SKY HIGH Children

# Power of the pull

The story so far: Hanuman learns about gravity, air pressure, temperature and density and that air pressure, density and temperature decrease when gravity decreases.

Hanuman: Friends, I have a nagging doubt.

Hanuman: Earth’s gravity is what is pulling us all towards it and keeping us from falling off, right?

Air molecules: Absolutely. It’s what Sir Isaac Newton deduced when the apple fell from the tree.

Hanuman: Then why isn’t the Moon not being pulled towards Earth?

Air molecules: Ummm...Maybe it is because it escaped Earth’s gravitational pull...

Hanuman: Can’t be! If that’s the case, then the Moon wouldn’t be revolving around Earth.

Air molecules: Hmmm...Wait! We know someone who may know the answer.

Hanuman: Who is it?

Air molecules: Nala, son of Viswakarma, the divine architect. He is very smart and has a good knowledge of physics.

So the air molecules and Hanuman visit Nala, who is surprised to see them flying towards his house.

Nala: Welcome, Hanuman!

Hanuman: How do you know me, Nala?! You are a vanara (half-man half-ape) as well?

Nala: Yes, I am a vanara. And who doesn’t know you? You are famous! So, what brings you here?

Hanuman: I have a doubt, which my friends say you can help clarify.

Nala: What is it?

Hanuman: How come the Moon is not affected by Earth’s gravity?

Nala: It is. But it does not move towards Earth because of Angular Velocity.

Hanuman: What’s that??

Nala: Let me explain how Newton figured it out.

Hanuman: Newton, again! Fine...

Nala: Newton had the same doubt — how come the Moon, which weighs 7.3 x 10^22 kg, is not falling towards Earth? He had no one to help, so he started finding answers using his thought experiment.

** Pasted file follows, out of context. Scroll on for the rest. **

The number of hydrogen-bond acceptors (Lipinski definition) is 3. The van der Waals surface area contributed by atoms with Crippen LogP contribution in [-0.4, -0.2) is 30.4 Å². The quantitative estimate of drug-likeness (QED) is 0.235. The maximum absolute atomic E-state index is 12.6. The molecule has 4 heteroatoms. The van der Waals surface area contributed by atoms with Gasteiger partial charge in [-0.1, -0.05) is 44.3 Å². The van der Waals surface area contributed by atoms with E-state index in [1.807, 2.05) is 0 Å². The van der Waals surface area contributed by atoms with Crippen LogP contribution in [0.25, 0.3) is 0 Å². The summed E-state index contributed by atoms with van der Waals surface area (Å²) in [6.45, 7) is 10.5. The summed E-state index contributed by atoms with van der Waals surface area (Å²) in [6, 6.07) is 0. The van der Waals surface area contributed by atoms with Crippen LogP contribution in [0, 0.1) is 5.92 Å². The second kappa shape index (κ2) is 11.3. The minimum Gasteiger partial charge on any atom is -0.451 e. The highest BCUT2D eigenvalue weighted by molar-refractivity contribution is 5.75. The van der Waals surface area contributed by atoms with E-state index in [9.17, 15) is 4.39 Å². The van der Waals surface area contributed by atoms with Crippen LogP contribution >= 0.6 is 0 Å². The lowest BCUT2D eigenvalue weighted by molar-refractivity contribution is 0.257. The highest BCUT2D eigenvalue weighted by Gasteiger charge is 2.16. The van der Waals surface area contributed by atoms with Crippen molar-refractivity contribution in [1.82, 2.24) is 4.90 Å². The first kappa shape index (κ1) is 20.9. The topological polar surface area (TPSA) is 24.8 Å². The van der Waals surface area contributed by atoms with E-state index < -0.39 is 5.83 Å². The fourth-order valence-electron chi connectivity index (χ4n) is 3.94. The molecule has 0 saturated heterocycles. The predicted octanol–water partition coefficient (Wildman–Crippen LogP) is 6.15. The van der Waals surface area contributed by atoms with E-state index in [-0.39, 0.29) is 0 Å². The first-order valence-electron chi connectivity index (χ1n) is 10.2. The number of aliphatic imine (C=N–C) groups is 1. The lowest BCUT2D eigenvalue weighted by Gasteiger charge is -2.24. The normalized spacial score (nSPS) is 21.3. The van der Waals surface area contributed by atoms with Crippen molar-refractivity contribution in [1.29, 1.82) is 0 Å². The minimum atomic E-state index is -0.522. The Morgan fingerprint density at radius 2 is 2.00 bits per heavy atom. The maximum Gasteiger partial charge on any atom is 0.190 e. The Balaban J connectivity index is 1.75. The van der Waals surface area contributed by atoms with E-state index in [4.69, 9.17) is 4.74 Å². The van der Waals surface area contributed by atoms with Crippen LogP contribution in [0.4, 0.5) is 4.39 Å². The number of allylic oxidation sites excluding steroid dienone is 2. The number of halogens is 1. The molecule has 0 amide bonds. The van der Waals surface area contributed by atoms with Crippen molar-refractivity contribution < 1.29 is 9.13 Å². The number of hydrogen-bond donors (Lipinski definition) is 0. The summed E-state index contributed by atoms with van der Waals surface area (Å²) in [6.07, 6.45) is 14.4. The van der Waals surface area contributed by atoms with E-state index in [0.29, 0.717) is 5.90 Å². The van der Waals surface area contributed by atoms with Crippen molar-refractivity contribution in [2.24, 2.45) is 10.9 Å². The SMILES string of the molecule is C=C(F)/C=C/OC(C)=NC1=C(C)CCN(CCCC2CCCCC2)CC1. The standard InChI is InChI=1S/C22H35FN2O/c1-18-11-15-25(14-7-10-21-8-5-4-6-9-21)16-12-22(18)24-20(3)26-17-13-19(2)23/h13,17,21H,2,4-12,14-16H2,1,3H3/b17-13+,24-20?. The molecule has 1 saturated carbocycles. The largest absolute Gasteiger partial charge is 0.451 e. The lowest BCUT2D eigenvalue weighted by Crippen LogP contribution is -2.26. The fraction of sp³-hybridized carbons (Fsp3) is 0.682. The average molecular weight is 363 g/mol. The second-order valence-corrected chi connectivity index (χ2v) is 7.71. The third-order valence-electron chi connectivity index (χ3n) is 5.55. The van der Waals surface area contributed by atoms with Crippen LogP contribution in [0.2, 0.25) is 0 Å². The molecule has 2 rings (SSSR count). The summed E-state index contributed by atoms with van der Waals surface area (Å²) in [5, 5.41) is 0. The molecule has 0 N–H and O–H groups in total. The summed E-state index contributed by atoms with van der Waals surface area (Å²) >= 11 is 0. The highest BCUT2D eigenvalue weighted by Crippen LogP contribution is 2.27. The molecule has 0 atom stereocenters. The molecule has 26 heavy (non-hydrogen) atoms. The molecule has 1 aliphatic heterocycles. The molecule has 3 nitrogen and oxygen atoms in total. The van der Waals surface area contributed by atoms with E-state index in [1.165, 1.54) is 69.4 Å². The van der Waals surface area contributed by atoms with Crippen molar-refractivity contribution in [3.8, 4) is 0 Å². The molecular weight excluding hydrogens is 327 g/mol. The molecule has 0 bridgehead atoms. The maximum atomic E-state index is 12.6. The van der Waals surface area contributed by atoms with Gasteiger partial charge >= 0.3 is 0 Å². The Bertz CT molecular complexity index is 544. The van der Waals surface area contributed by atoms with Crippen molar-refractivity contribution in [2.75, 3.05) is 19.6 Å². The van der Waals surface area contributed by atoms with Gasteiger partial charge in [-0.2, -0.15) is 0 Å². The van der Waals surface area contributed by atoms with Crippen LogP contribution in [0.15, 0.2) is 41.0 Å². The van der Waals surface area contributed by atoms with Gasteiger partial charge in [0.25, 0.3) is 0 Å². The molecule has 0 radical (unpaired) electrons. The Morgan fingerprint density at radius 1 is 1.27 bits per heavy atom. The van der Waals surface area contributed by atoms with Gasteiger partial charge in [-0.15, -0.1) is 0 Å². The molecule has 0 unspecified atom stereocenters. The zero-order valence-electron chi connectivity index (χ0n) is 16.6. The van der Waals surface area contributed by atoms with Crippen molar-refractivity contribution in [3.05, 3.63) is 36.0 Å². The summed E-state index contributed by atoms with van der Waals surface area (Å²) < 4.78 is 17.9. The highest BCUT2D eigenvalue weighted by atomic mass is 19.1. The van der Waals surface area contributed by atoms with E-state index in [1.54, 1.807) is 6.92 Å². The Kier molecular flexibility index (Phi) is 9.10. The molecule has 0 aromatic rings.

Hanuman: What does ‘thought experiment’ mean?

Nala: It means to try and find answers by imagining a scenario. In this case, it famously came to be known as Newton’s cannon ball experiment.

Hanuman: What does the Moon have to do with a cannon?

Nala: Imagine that you are standing on top of Mount Meru and shoot a cannon ball horizontally at a very low speed. What will happen?

Hanuman: It may fall very close to the cannon.

Nala: Exactly. It will follow a horizontal path at the start and then eventually drop because of gravity. What will happen if you increase the speed?

Hanuman: It may fall a little farther.

Nala: Yes, it will take a longer path. As you keep increasing the speed, the cannon ball may travel a longer distance but it will eventually fall down. Now tell me, Hanuman, what will be the shape of the ball’s path?

Hanuman: A straight line?

Nala: No, it will be a curve. Air molecules, please throw some seeds into the air to demonstrate.

The air molecules throw some seeds, which follow a curved path.

Nala: As you keep increasing the speed, the projectile — anything thrown using applied force can be called a projectile — takes a bigger curvature. At one point, it will start to match the curvature of Earth.

Hanuman: How?

Nala: What is the shape of Earth?

Hanuman: A sphere

Nala: If you keep increasing the projectile’s speed, it will start to travel far and, at the same time, be pulled down by Earth’s gravity. At some point, its speed and the pull of gravity will match so that the projectile will continue to fall without touching the ground and thus complete a full circle around Earth.

Hanuman: Gravity is very low at 3,84,000 km — the distance of the Moon from Earth — and friction is also less because there are no air molecules, making it a vacuum-like environment. So it never losses its speed.

Nala: Yes. And this cycle just goes on for millions of years. This is what we call as its orbit. Eventually, there will be small changes in the orbit. Our Moon is moving away from Earth at about 3.8cm per year but other planets’ Moons may either move away or closer and crash into them.

Hanuman: But you still haven’t told me what angular velocity is.

Nala: Oh yes. Speed with direction is velocity. Velocity with a certain angle is angular velocity.

Hanuman: So this is what keeps moon circling around Earth.

Nala: Orbiting.

Hanuman: All right! Orbiting! Are you always this geeky?

Nala: Ha ha! Yes, since my birth.

Hanuman: Can we be friends?

Nala: Of course!

Hanuman (sarcastically): I need some smart friends too.

Air molecules (cheekily): In that case, you can fly yourself home without our help.

Hanuman: Hey, no! I was just kidding!

Air molecules (laughing): So were we!

The author is the founder and CEO of Vaayusastra Aerospace, an IIT-Madras incubated ed-tech startup that offers Air Science workshops for children between five and 14 years.

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